New Delhi (ISJ): Union Cabinet decided to take over the Centre for Earth Science Studies (CESS) at Thiruvananthapuram in southern Kerala. The decision follows a proposal by the cash-strapped Kerala State government to the federal Ministry of Earth Sciences (MoES). The Centre conducts and promotes basic and applied advanced research in the frontier areas of earth sciences with emphasis on solid earth.
Union Government takes over Thiruvananthapuram-based Centre for Earth Science Studies
21 April 2014 7:52 AM GMT
New Delhi (ISJ): Union Cabinet decided to take...
"The takeover is expected to significantly strengthen CESS's capability to undertake research in frontier areas of earth sciences, and provide a solid basis for future investment in its research programmes and infrastructure," said an official release announcing the Cabinet decision late on Thursday (Dec. 19). "The Centre will also carry out multidisciplinary research in frontier areas of solid science and provide services on a nationwide scale, help development of natural resources and management of natural hazards."
The proposal of Kerala state was examined by an Expert Committee with Dr. P.S. Goel, Prof. M.G.K. Menon, Physicist and former Minister amongst others.
CESS will focus on research in crustal evolution and geodynamics, sedimentology and depositional process, coastal dynamics and cloud microphysics. Currently MoES conduct R and D on the ocean and atmosphere components of the earth system and there is no institutional mechanism in its wings to pursue research with specific aspects of solid earth. The takeover complements the Ministry's plan to expand its research activities in the field of earth system science.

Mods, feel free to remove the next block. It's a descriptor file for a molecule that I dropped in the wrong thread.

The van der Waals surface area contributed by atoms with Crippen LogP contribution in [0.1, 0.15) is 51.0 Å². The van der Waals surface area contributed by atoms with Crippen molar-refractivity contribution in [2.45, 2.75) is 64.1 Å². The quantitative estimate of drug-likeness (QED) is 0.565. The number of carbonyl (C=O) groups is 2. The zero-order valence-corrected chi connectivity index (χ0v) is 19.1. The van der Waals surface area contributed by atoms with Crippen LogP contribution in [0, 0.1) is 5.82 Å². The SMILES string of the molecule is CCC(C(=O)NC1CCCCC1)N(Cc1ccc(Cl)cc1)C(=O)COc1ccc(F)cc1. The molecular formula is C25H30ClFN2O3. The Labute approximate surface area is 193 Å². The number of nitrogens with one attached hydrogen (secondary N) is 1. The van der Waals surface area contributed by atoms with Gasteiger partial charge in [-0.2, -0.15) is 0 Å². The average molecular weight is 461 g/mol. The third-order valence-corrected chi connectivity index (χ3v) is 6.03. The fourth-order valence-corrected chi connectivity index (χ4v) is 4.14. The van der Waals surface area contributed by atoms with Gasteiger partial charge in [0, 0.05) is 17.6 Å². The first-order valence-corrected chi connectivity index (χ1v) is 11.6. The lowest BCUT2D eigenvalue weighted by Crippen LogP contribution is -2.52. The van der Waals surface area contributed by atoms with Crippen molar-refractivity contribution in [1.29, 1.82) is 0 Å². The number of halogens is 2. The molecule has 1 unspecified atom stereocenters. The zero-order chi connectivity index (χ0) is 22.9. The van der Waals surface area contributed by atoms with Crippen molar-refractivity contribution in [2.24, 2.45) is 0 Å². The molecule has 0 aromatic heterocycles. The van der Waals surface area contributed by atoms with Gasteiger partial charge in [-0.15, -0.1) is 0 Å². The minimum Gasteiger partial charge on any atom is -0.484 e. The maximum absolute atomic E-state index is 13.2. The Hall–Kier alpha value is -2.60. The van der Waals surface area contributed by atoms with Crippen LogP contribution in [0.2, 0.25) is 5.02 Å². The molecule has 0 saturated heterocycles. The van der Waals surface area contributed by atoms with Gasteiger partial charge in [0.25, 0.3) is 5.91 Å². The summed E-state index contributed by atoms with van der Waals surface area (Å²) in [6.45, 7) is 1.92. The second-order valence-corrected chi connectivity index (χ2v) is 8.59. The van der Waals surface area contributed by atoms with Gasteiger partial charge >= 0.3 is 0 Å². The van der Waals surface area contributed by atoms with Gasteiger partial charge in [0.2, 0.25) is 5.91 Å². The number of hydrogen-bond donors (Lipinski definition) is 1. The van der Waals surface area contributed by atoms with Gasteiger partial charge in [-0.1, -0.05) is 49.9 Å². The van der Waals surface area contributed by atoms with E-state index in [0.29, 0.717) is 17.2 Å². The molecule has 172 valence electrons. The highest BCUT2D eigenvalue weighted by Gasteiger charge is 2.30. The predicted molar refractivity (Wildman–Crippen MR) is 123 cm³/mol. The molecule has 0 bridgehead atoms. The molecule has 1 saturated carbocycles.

The Centre also offers consultancy and training services to provide knowledge-based support in decision making and in training public about application of earth sciences.
The total estimated budget requirements of CESS will be Rs. 128.67 crore for the remaining period of the 12th Five Year Plan. Research and Development activities of the Centre would benefit millions of people across the country by way of increased knowledge of earth processes, better predictive systems for natural hazards, development of natural resource management plans, increased access to thematic maps, etc. It will now cover the whole country, with particular focus on southern India.